Literature Review Instructions
This page describes the main writing assignment of this course. Students will work on it over the entire semester.
Students in this course will write a a substantive literature review on a topic related to psychology. That is, most of your research articles for this literature review should come from peer-reviewed psychology journals. It is also important that this literature review be unique. Thus, if you have written a similar style of paper for another class, you should not use the exact same topic here (this will also help you avoid the academic dishonest behavior turning in the same work for two different grades). The literature review must be at least 8 pages of text and include at least 10 references.
Literature reviews do more than summarize an area of research. They synthesize information and evaluate research in a particular area. Literature reviews are difficult and time consuming, but by the end of the semester you should have the tools you need to complete this endeavor. Below I provide additional information about these assignments.
Writing the literature review
- To begin the literature review, first chose a topic. Your topic should be current, well studied, and specific. Make sure it sufficiently narrow so that you can review the research on it thoroughly.
- Find scholarly research articles on your topic (these must come from primary, scholarly sources only; most of your sources should be empirical peer-reviewed journal articles). Evaluate each article your find in terms of its currency. Decide if the publication is outdated (is it an important “classic” study or is it just old?) and if the publication meets the need of your topic and paper. Is it relevant? Does the article provide new information about your topic
- Students should use articles published in the last 5 to 10 years. Older papers should be avoided unless they are “classic” or “important” papers on the topic. “Classic” papers are those that seem to be cited by everyone else in the field or research area.
Keep in mind
Your literature review should
- Place your study in the context of other work that has already been done in the field
- Inform the reader about the main theories in the area or field
- It may establish the need for the future research by identifying gaps in knowledge
Do’s and don’ts for your literature review
- Organize your paper before you begin writing
- Provide strong transitions between the discussion of one idea and another (e.g., transitional statements help the reader follow your line of thought and create “flow” throughout the paper [see Mitchell, Jolley, & O’Shea, 2013, pp. 18-19])
- Reference appropriately (please see Mitchell, Jolley, & O’Shea text)
- Write well and see someone in the success center or smart thinking if you need help
- Simply paraphrase an existing literature review
- Use more than one or two quotes in the entire paper
- Rely heavily on secondary sources (use primary articles published in peer reviewed scholarly journals)
- Include anecdotal information
- Discuss each article separately as if writing an abstract on each
Course assignments: A number of assignments have been designed to help you review topics from previous courses and complete the scholarly papers.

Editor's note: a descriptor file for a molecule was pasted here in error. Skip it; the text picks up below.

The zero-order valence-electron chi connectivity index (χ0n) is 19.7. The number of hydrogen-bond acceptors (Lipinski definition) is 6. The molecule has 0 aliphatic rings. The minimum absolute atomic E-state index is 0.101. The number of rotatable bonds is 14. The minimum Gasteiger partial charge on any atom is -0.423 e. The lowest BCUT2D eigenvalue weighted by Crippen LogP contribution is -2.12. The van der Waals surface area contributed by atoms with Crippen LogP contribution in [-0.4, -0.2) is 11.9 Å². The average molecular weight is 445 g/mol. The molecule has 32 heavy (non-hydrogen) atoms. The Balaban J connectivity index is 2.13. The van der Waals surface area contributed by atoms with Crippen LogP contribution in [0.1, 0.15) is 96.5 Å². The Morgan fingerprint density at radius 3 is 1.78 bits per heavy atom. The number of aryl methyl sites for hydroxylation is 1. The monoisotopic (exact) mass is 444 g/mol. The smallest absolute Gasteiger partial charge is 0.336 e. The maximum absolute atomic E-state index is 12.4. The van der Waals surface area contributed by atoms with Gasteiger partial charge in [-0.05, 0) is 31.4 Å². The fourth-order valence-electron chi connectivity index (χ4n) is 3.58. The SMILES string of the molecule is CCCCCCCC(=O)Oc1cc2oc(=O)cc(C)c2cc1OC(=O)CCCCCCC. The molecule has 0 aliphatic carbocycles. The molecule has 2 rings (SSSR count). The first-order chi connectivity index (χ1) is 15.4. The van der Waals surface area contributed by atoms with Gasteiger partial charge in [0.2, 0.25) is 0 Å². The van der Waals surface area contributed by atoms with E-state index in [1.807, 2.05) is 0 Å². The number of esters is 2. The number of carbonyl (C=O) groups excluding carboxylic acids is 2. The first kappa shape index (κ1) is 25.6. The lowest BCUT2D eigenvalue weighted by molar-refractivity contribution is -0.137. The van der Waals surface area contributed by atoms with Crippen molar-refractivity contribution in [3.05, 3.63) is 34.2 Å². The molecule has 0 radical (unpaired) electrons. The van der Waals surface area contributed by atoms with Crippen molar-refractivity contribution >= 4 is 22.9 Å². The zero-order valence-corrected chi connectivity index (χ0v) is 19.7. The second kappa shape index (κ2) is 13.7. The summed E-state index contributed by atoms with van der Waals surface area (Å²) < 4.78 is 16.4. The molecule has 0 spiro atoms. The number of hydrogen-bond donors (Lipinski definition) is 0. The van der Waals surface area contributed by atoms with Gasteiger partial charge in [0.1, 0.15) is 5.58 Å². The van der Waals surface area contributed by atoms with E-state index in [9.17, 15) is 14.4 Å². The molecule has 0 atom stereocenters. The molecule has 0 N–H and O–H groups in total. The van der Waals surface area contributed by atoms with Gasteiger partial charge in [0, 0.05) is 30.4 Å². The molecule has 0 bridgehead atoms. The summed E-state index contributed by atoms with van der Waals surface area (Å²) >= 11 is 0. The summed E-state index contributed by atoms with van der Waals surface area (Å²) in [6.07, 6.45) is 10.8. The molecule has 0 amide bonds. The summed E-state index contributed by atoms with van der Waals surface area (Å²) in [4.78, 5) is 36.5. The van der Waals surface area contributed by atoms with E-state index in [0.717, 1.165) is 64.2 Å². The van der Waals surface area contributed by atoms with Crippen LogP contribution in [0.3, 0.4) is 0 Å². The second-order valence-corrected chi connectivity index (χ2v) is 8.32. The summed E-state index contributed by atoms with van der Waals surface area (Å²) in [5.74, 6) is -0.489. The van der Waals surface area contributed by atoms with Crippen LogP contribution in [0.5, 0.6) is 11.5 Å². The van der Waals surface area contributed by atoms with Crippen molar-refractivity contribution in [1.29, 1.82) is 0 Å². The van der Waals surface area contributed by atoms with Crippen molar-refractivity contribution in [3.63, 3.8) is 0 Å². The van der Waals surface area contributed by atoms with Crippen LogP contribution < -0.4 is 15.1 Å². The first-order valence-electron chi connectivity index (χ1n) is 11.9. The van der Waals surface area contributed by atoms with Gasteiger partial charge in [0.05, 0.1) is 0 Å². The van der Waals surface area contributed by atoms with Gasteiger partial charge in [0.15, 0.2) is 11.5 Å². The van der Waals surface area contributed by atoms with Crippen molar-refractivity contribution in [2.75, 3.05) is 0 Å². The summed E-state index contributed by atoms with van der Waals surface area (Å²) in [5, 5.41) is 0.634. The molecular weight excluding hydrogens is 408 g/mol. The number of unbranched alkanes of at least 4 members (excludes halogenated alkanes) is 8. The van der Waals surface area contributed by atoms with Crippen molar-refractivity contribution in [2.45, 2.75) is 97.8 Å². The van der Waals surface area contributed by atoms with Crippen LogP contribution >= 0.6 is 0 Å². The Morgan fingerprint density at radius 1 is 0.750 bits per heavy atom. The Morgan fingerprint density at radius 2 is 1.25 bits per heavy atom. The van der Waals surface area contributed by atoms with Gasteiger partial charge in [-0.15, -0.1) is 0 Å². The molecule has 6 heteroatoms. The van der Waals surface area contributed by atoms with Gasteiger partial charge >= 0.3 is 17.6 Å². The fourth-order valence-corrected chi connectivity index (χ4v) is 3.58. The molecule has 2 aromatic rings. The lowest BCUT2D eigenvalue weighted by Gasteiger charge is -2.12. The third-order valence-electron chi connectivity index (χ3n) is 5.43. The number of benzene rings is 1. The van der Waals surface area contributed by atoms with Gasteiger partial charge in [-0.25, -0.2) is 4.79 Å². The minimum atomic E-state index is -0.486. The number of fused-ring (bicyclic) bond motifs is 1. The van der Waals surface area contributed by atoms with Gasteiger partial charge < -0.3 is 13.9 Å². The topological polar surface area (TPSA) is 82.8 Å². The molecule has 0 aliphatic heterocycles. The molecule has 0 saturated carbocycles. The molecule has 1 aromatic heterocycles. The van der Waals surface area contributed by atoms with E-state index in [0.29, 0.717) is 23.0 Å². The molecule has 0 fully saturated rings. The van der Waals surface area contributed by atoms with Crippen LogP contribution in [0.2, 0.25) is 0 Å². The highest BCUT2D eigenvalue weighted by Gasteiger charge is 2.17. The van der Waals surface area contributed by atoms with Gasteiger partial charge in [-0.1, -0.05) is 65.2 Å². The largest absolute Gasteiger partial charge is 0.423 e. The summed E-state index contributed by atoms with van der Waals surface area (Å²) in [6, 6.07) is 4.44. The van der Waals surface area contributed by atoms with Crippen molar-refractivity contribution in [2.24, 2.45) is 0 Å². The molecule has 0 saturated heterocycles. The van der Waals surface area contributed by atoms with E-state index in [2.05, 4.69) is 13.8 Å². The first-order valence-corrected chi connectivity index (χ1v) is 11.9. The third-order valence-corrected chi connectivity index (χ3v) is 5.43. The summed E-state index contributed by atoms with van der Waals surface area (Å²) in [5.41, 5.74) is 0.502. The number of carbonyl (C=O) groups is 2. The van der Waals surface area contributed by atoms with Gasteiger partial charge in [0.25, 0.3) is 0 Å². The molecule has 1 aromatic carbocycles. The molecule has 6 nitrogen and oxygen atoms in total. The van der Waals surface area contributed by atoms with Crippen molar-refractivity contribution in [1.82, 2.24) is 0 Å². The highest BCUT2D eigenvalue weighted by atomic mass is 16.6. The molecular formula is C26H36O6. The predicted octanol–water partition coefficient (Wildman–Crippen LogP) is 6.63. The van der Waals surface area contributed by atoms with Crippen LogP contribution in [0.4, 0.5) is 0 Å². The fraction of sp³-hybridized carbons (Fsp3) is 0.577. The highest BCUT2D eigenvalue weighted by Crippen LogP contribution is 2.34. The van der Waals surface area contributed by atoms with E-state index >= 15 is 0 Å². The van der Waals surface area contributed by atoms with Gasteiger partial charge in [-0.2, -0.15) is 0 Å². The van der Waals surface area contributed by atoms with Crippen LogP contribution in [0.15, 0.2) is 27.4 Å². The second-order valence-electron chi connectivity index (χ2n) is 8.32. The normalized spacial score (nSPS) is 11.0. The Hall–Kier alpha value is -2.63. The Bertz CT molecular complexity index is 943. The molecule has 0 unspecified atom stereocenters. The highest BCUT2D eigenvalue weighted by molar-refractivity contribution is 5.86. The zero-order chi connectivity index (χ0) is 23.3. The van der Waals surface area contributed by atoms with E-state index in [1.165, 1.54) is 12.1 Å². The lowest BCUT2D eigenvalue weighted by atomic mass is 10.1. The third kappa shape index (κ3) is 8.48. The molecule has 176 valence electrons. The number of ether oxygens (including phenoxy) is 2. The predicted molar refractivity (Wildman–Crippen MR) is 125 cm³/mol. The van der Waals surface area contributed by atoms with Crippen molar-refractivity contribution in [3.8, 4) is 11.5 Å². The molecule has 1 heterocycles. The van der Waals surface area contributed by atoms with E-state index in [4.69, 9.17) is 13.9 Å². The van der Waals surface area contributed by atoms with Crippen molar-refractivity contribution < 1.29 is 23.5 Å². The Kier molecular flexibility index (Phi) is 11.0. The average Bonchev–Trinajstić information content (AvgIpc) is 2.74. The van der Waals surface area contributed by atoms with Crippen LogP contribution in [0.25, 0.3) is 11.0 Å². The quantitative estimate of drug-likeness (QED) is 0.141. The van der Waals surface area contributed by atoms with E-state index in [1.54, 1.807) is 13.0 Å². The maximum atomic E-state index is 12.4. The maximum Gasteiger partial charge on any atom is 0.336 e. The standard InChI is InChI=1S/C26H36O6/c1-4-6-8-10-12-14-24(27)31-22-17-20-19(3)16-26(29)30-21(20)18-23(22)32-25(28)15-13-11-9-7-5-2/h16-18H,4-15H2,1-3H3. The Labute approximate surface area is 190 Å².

Assignments to help you complete the literature view.
1: APA assignment
2: Information literacy assignment (there are two of these assignments. First you’ll locate and list a lot of citations related to your topic and second, you’ll go through the initial list carefully and discard those that won’t work for your purposes). *
2: Plagiarism assignment*
2: Summarize an article*
3: Provide a final reference list
4: Write a literature review justification and outline
6: Turn in literature review draft for review (optional)
*Each of these activities requires that students demonstrate competence or mastery before he or she may continue in the course. These activities help ensure that only those who are ready to complete the course are able to move forward. If a student fails to gain mastery on these assignments, he or she should seek tutoring, and spend more time on the course or considering dropping and retaking the course when he or she has more time to commit to study and practice.
Students who chose to plagiarize will earn a zero on their paper and risk failure in the course. The turn-it-in software where students will upload their paper will alert the instructor of any sentences or phrases that closely match published work. Remember, to avoid plagiarism you should ensure that you have written your report in your own words. Each sentence that you create should bear little to no resemblance to the reports you read. If you must quote text do so sparingly and be sure to enclose quotes in quotation marks (and cite page numbers). It is expected that students in this class have mastered the ability to write about psychology. Thus, plagiarism in any form will not be tolerated. Instances of plagiarism will be documented, sent to the Dean of Students, and placed on student’s permanent record. I will contact you and ask that you acknowledge the receipt/sign a document regarding the instance of plagiarism. Students who plagiarize risk failure in the course.
Suggestions for success:
Write. Rest. Revise. Repeat. I recommend completing these assignments early and then letting them “rest” before you revise them. Two to three days after you complete a draft, read it, revise it and improve it. No one writes brilliantly on the first draft. Brilliant writing comes only after several revisions.
Read the Landrum text. This book is invaluable because it not only describes how to write research papers, it also describes how to build logical arguments. Critical thinking and reasoning are essential to write well in psychology.